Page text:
first_imgThirty Dalit families in Odisha’s Khordha district, who have been allegedly facing social boycott by members of the upper castes in their village for over six months, have threatened not to exercise their franchise in the Lok Sabha election.Upper castes have allegedly ostracised the families by barring them from shops, not giving them job opportunities and stopping other essential services for them in Chhanagiri village, about 60km from Bhubaneswar.Members of the upper castes had allegedly ganged up to impose a social boycott on these families after one of them lodged a police complaint for caste discrimination in October last year.Denied glass of water“In October, my six-year-old granddaughter was denied a glass of water in a hotel run by an upper caste family. Nobody in the village paid heed to us when we raised the issue of discrimination. Subsequently, we approached the police,” said 60-year-old Shantanu Nayak.“Members of the upper castes felt offended as we sought police help. They decided not to cooperate with us on any issue. Since then, we have been deprived of basic services in the village. Despite our appeal in different fora, the social boycott continues,” said Mr. Nayak.Earlier this week, the Odisha Human Rights Commission (OHRC) intervened in the matter and directed the Khordha district administration to visit the affected families and take action in accordance with the SC/ST Prevention of Atrocities Act and provide protection to the Dalit families. The commission also issued a stern warning to government officials to ensure that the issue is sorted out in a time-bound manner.“The social boycott is a blot on our society in this era. I have worked in the Indian Army and served the nation. After retirement, I am now subjected to this discriminatory treatment. It appears that we have ceased to be citizens of the country. It is better that we stay away from voting,” said Subhash Nayak, a resident of Chhanagiri village.“This is a case in which the fundamental right to life, liberty, equality and dignity has been violated,” said Biswapriya Kanungo, a human rights lawyer who took up the issue with the OHRC.last_img read more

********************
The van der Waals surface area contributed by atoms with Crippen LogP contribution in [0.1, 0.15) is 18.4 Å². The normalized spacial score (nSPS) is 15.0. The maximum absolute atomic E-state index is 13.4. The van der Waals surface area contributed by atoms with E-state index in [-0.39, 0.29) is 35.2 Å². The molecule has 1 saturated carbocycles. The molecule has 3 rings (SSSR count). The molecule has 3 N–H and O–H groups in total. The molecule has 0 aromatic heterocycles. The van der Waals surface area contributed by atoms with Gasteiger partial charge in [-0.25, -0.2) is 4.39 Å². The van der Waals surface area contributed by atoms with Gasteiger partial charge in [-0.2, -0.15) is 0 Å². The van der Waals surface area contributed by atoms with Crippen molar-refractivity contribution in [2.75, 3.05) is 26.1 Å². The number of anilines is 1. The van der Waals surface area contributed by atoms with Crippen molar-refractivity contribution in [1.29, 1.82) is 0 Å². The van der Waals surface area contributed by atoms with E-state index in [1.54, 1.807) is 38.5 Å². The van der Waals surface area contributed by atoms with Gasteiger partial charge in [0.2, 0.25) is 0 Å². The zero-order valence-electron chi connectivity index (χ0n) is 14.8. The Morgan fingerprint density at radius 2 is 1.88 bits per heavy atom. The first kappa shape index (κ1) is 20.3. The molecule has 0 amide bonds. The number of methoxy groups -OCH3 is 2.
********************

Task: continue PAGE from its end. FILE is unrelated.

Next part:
first_imgChelsea boss Lampard pleased with 2-goal Batshuayi: We need himby Paul Vegasa month agoSend to a friendShare the loveChelsea boss Frank Lampard was pleased with striker Michy Batshuayi for his two goals in their Carabao Cup win over Grimsby.The Blues ran out 7-1 winners to set up a round of 16 tie with Manchester United.Lampard said, “He has worked hard and trained well. He came on at Wolves and made an impact, came on against Liverpool and nearly made an impact and that is great for me when you give a message and someone shows they can train daily and improve there. “Michy has talent, he can hold the ball up and use both feet and can score goals, and he is important for us. He got his chance and scored goals tonight which is good because we need options up front.” About the authorPaul VegasShare the loveHave your saylast_img read more